Businesses can compel their suppliers and business partners to maintain a high-level of integrity and quality by introducing management systems and standards that hold supply chain participants accountable. Companies can use their purchasing power to ensure, and insist, that their suppliers avoid involvement with corrupt officials; do not steal trade secrets; reject counterfeit and pirated goods, and utilize genuine, high-quality components. A positive and mutually reinforcing series of actions all along the international supply chain can result.
SAFER, FAIRER, BETTER TRADE
Several of the world's leading companies have stepped up to insist on strict accountability. For example, a group of prominent payment processors and Internet intermediaries recently launched a non-profit group called the Center for Safe Internet Pharmacies to combat illegal online "pharmacies"-- criminals masquerading as legitimate pharmacies. They improved education and voluntary enforcement, de-registered Internet domain names, and withdrew payment services from fake pharmacies, and refused to advertise illicit websites. These companies banded together to protect the well-being of consumers and their respective brands.
In addition, businesses from many different sectors have developed codes of conduct that extend to their suppliers and business partners. The Electronic Industry Citizenship Coalition -- which represents a large group of electronics and software firms ranging from Apple to Xerox -- sets "standards to ensure that working conditions in the electronics industry supply chain are safe, that workers are treated with respect and dignity, and that business operations are environmentally responsible and conducted ethically."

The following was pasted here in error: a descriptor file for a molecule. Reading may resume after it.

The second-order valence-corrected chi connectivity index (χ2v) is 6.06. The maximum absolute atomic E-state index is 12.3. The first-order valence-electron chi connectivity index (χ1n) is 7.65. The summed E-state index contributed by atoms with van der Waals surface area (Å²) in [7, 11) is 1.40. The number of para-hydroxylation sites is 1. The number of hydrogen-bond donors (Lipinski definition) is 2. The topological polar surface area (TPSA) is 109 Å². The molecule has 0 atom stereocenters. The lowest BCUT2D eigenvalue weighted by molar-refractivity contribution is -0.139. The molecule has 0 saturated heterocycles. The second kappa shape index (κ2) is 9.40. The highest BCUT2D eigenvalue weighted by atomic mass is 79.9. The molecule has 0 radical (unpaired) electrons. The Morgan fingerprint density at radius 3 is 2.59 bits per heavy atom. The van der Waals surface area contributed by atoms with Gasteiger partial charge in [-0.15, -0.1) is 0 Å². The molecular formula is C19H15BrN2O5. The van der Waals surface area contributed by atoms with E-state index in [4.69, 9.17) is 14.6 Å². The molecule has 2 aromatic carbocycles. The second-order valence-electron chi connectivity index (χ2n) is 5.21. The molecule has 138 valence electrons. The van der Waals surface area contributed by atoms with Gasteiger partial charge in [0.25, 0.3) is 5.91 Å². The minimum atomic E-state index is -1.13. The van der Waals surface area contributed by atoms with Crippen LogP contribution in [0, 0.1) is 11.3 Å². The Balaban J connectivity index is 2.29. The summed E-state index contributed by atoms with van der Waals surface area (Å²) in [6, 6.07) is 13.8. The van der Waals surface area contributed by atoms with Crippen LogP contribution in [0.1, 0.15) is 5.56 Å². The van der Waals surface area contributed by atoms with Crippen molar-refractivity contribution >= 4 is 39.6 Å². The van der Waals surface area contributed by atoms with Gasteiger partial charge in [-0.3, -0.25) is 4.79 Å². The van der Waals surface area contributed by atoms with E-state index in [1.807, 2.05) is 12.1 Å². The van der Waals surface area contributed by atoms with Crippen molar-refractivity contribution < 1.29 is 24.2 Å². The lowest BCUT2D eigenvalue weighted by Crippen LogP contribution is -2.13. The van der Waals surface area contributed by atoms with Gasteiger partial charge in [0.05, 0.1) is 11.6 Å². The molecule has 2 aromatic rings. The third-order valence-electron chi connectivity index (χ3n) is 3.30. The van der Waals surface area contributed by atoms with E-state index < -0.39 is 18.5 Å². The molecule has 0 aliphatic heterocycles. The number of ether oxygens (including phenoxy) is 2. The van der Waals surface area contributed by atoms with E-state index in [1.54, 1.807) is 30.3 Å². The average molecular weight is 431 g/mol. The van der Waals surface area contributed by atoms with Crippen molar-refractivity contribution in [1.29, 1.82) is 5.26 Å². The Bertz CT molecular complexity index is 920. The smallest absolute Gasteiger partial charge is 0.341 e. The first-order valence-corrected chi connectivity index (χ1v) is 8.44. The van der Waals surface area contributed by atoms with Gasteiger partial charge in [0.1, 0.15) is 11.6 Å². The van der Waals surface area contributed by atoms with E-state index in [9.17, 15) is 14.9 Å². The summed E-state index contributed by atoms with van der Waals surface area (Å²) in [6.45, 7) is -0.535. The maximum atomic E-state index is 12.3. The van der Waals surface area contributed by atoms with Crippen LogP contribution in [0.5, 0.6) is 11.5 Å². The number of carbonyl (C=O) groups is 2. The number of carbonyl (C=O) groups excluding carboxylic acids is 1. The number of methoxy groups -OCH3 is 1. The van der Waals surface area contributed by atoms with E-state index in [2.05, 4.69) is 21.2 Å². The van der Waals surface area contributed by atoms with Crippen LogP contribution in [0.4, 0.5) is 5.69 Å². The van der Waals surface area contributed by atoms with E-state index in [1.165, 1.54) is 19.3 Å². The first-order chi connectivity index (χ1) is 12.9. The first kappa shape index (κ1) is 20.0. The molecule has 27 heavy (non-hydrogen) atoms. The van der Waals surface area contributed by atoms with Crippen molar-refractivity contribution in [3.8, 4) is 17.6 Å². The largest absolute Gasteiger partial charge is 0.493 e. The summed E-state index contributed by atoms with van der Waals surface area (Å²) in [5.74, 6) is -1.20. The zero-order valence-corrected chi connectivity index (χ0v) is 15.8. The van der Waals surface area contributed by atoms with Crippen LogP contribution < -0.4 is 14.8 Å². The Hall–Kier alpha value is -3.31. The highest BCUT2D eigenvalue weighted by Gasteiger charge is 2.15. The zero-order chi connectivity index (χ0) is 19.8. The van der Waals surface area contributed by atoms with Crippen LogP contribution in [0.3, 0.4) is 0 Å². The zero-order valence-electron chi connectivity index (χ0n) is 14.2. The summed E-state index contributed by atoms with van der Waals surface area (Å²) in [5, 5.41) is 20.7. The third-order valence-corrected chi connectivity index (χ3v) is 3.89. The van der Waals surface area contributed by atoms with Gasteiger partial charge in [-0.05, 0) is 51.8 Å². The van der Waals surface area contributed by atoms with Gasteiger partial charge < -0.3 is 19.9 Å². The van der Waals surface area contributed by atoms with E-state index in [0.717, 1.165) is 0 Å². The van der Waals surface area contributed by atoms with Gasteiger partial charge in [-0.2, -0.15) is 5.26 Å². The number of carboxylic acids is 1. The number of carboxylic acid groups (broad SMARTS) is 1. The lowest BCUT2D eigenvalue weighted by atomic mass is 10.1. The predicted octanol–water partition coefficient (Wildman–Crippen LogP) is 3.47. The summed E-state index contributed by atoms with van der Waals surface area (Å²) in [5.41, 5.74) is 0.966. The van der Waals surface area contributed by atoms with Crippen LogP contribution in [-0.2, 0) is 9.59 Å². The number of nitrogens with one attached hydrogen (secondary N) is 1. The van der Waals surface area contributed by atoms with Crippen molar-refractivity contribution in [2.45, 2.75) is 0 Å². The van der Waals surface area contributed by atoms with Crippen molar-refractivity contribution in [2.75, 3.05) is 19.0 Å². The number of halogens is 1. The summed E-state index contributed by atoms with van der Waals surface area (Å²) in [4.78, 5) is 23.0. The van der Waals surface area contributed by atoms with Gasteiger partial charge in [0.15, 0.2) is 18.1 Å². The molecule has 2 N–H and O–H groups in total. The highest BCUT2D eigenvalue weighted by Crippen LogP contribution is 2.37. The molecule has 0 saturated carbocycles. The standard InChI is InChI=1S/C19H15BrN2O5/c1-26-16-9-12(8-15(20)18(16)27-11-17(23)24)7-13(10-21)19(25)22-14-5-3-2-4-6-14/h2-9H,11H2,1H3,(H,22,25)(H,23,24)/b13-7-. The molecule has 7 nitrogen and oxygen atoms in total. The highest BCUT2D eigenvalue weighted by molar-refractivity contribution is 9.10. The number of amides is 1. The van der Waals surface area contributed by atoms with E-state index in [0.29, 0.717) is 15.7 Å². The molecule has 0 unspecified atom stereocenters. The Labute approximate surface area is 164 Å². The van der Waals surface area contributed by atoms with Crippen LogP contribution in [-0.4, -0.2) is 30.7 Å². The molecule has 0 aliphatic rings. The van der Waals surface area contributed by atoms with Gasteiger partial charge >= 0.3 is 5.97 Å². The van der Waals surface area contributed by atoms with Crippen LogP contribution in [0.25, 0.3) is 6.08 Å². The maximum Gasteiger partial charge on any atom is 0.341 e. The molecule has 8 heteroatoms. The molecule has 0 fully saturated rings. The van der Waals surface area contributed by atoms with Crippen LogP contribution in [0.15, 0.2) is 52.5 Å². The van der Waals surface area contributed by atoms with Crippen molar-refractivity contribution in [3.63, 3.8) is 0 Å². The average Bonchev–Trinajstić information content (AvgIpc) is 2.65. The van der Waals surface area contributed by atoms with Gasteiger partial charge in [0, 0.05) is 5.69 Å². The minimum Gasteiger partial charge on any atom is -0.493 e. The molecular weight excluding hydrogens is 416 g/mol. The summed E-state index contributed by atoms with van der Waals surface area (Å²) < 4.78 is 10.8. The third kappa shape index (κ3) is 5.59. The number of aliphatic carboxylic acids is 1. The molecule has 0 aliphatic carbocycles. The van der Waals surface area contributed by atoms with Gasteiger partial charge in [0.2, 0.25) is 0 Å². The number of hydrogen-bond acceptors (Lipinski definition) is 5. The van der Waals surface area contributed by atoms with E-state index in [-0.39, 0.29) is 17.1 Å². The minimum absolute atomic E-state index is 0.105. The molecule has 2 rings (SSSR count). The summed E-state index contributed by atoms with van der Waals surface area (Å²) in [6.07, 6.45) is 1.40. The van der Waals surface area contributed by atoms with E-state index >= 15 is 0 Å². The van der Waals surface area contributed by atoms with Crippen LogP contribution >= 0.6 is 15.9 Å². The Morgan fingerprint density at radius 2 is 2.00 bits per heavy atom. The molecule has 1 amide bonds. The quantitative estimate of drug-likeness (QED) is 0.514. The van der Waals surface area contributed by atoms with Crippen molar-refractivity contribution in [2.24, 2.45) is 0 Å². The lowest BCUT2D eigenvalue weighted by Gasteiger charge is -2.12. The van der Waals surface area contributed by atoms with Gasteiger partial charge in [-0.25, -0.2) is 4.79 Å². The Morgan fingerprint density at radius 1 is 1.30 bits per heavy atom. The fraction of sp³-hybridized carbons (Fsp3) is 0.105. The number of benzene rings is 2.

To meet safety, quality, and sustainability goals, a growing number of businesses are forming innovative partnerships with NGOs to improve and audit their supply chains. For example, Procter & Gamble -- a recent recipient of the Secretary of State's Award for Corporate Excellence -- is working with Unilever, the World Wildlife Fund, and others in the Consumer Goods Forum to ensure sustainable and ethical sourcing of raw materials, including renewable forest products and palm oil.
These steps will take significant time and effort to put together. But they are critical to ensure that unethical practices do not undercut or distort the benefits of global trade. Collectively we can strengthen confidence in the products we buy and overall standards of reliability in international trade. Trade can be made safer, fairer, and more beneficial to those who participate in legitimate commerce -- and weed out those who engage in illegal or unethical practices. By responding to demanding consumers -- who increasingly insist on quality, sustainability, and safety -- forging stronger links between suppliers and buyers, and improving the integrity of supply chains, all parties can benefit.
This article available online at: